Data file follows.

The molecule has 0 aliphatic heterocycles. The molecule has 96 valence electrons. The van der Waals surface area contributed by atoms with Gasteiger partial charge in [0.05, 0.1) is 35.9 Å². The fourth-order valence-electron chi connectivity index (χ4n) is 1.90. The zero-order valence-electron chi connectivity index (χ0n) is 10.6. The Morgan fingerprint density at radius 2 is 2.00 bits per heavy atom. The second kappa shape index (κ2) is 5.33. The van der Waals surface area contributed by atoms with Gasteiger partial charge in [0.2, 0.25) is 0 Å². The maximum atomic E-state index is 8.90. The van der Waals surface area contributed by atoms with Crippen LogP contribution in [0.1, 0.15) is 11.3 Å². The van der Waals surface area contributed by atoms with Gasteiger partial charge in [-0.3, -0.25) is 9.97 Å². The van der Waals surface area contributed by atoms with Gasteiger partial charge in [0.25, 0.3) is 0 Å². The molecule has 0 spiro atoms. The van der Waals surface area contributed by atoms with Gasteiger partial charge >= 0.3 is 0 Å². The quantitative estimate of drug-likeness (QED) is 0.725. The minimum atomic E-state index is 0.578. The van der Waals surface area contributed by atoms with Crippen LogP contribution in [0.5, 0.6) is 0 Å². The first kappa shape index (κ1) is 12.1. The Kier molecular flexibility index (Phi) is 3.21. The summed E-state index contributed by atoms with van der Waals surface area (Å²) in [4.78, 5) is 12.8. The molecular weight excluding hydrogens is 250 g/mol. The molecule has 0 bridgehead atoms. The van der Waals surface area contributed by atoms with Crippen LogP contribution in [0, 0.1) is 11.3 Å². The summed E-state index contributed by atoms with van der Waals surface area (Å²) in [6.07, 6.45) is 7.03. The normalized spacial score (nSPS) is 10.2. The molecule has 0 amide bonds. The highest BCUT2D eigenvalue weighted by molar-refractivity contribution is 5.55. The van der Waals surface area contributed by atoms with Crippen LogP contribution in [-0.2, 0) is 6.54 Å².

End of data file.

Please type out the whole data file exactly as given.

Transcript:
The molecule has 0 aliphatic heterocycles. The molecule has 96 valence electrons. The van der Waals surface area contributed by atoms with Gasteiger partial charge in [0.05, 0.1) is 35.9 Å². The fourth-order valence-electron chi connectivity index (χ4n) is 1.90. The zero-order valence-electron chi connectivity index (χ0n) is 10.6. The Morgan fingerprint density at radius 2 is 2.00 bits per heavy atom. The second kappa shape index (κ2) is 5.33. The van der Waals surface area contributed by atoms with Gasteiger partial charge in [0.2, 0.25) is 0 Å². The maximum atomic E-state index is 8.90. The van der Waals surface area contributed by atoms with Crippen LogP contribution in [0.1, 0.15) is 11.3 Å². The van der Waals surface area contributed by atoms with Gasteiger partial charge in [-0.3, -0.25) is 9.97 Å². The van der Waals surface area contributed by atoms with Gasteiger partial charge in [0.25, 0.3) is 0 Å². The molecule has 0 spiro atoms. The van der Waals surface area contributed by atoms with Gasteiger partial charge >= 0.3 is 0 Å². The quantitative estimate of drug-likeness (QED) is 0.725. The minimum atomic E-state index is 0.578. The van der Waals surface area contributed by atoms with Crippen LogP contribution in [0.5, 0.6) is 0 Å². The first kappa shape index (κ1) is 12.1. The Kier molecular flexibility index (Phi) is 3.21. The summed E-state index contributed by atoms with van der Waals surface area (Å²) in [4.78, 5) is 12.8. The molecular weight excluding hydrogens is 250 g/mol. The molecule has 0 bridgehead atoms. The van der Waals surface area contributed by atoms with Crippen LogP contribution in [0, 0.1) is 11.3 Å². The summed E-state index contributed by atoms with van der Waals surface area (Å²) in [6.07, 6.45) is 7.03. The normalized spacial score (nSPS) is 10.2. The molecule has 0 amide bonds. The highest BCUT2D eigenvalue weighted by molar-refractivity contribution is 5.55. The van der Waals surface area contributed by atoms with Crippen LogP contribution in [-0.2, 0) is 6.54 Å².